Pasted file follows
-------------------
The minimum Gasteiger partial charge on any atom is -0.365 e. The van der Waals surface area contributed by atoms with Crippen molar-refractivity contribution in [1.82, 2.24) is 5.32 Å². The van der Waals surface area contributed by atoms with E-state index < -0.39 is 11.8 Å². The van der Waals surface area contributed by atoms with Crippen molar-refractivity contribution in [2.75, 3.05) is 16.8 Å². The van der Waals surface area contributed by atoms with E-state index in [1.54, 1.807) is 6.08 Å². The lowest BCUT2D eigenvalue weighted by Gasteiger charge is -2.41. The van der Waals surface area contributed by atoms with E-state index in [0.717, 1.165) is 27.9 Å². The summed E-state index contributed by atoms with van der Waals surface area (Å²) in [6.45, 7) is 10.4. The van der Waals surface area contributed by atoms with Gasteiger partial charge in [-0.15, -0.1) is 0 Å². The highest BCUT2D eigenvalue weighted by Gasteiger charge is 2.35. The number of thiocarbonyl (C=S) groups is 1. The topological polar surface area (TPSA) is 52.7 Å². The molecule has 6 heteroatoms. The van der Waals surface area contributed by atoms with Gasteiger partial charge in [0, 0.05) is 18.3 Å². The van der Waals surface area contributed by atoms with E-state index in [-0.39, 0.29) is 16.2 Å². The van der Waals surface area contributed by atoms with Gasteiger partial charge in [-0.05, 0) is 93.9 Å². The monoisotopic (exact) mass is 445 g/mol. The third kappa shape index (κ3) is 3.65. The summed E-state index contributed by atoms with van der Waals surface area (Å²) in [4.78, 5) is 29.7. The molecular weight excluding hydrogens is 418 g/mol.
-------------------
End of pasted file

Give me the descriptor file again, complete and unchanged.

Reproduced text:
The minimum Gasteiger partial charge on any atom is -0.365 e. The van der Waals surface area contributed by atoms with Crippen molar-refractivity contribution in [1.82, 2.24) is 5.32 Å². The van der Waals surface area contributed by atoms with E-state index < -0.39 is 11.8 Å². The van der Waals surface area contributed by atoms with Crippen molar-refractivity contribution in [2.75, 3.05) is 16.8 Å². The van der Waals surface area contributed by atoms with E-state index in [1.54, 1.807) is 6.08 Å². The lowest BCUT2D eigenvalue weighted by Gasteiger charge is -2.41. The van der Waals surface area contributed by atoms with E-state index in [0.717, 1.165) is 27.9 Å². The summed E-state index contributed by atoms with van der Waals surface area (Å²) in [6.45, 7) is 10.4. The van der Waals surface area contributed by atoms with Gasteiger partial charge in [-0.15, -0.1) is 0 Å². The highest BCUT2D eigenvalue weighted by Gasteiger charge is 2.35. The number of thiocarbonyl (C=S) groups is 1. The topological polar surface area (TPSA) is 52.7 Å². The molecule has 6 heteroatoms. The van der Waals surface area contributed by atoms with Gasteiger partial charge in [0, 0.05) is 18.3 Å². The van der Waals surface area contributed by atoms with E-state index in [-0.39, 0.29) is 16.2 Å². The van der Waals surface area contributed by atoms with Gasteiger partial charge in [-0.05, 0) is 93.9 Å². The monoisotopic (exact) mass is 445 g/mol. The third kappa shape index (κ3) is 3.65. The summed E-state index contributed by atoms with van der Waals surface area (Å²) in [4.78, 5) is 29.7. The molecular weight excluding hydrogens is 418 g/mol.